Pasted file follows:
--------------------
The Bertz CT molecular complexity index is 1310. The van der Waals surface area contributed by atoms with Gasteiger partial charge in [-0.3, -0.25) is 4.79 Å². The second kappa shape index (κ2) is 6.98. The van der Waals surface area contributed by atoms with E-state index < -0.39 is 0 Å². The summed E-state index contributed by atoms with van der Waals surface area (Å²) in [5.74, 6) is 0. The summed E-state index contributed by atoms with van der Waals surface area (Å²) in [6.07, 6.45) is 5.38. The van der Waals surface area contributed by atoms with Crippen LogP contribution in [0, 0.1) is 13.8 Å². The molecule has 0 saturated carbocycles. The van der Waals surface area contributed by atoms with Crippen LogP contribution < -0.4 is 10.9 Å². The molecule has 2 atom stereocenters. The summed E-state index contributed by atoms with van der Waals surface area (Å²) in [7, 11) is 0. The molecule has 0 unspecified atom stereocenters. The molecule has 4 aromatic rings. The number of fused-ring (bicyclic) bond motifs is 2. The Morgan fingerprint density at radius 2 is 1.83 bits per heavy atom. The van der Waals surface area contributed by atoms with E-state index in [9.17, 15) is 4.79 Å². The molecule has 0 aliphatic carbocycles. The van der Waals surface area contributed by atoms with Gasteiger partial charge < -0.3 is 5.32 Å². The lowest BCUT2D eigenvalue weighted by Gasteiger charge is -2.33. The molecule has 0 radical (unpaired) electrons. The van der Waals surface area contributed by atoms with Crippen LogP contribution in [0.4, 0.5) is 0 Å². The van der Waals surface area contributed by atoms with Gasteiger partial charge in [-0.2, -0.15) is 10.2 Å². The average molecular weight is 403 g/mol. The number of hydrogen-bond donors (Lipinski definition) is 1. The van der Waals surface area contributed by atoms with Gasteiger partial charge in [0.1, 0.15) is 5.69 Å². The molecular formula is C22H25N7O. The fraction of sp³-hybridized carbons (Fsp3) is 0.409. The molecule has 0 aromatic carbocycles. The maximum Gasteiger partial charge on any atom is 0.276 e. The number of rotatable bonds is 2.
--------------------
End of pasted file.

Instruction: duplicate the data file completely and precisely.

The Bertz CT molecular complexity index is 1310. The van der Waals surface area contributed by atoms with Gasteiger partial charge in [-0.3, -0.25) is 4.79 Å². The second kappa shape index (κ2) is 6.98. The van der Waals surface area contributed by atoms with E-state index < -0.39 is 0 Å². The summed E-state index contributed by atoms with van der Waals surface area (Å²) in [5.74, 6) is 0. The summed E-state index contributed by atoms with van der Waals surface area (Å²) in [6.07, 6.45) is 5.38. The van der Waals surface area contributed by atoms with Crippen LogP contribution in [0, 0.1) is 13.8 Å². The molecule has 0 saturated carbocycles. The van der Waals surface area contributed by atoms with Crippen LogP contribution < -0.4 is 10.9 Å². The molecule has 2 atom stereocenters. The summed E-state index contributed by atoms with van der Waals surface area (Å²) in [7, 11) is 0. The molecule has 0 unspecified atom stereocenters. The molecule has 4 aromatic rings. The number of fused-ring (bicyclic) bond motifs is 2. The Morgan fingerprint density at radius 2 is 1.83 bits per heavy atom. The van der Waals surface area contributed by atoms with E-state index in [9.17, 15) is 4.79 Å². The molecule has 0 aliphatic carbocycles. The van der Waals surface area contributed by atoms with Gasteiger partial charge < -0.3 is 5.32 Å². The lowest BCUT2D eigenvalue weighted by Gasteiger charge is -2.33. The molecule has 0 radical (unpaired) electrons. The van der Waals surface area contributed by atoms with Crippen LogP contribution in [0.4, 0.5) is 0 Å². The van der Waals surface area contributed by atoms with Gasteiger partial charge in [-0.2, -0.15) is 10.2 Å². The average molecular weight is 403 g/mol. The number of hydrogen-bond donors (Lipinski definition) is 1. The van der Waals surface area contributed by atoms with Gasteiger partial charge in [0.1, 0.15) is 5.69 Å². The molecular formula is C22H25N7O. The fraction of sp³-hybridized carbons (Fsp3) is 0.409. The molecule has 0 aromatic carbocycles. The maximum Gasteiger partial charge on any atom is 0.276 e. The number of rotatable bonds is 2.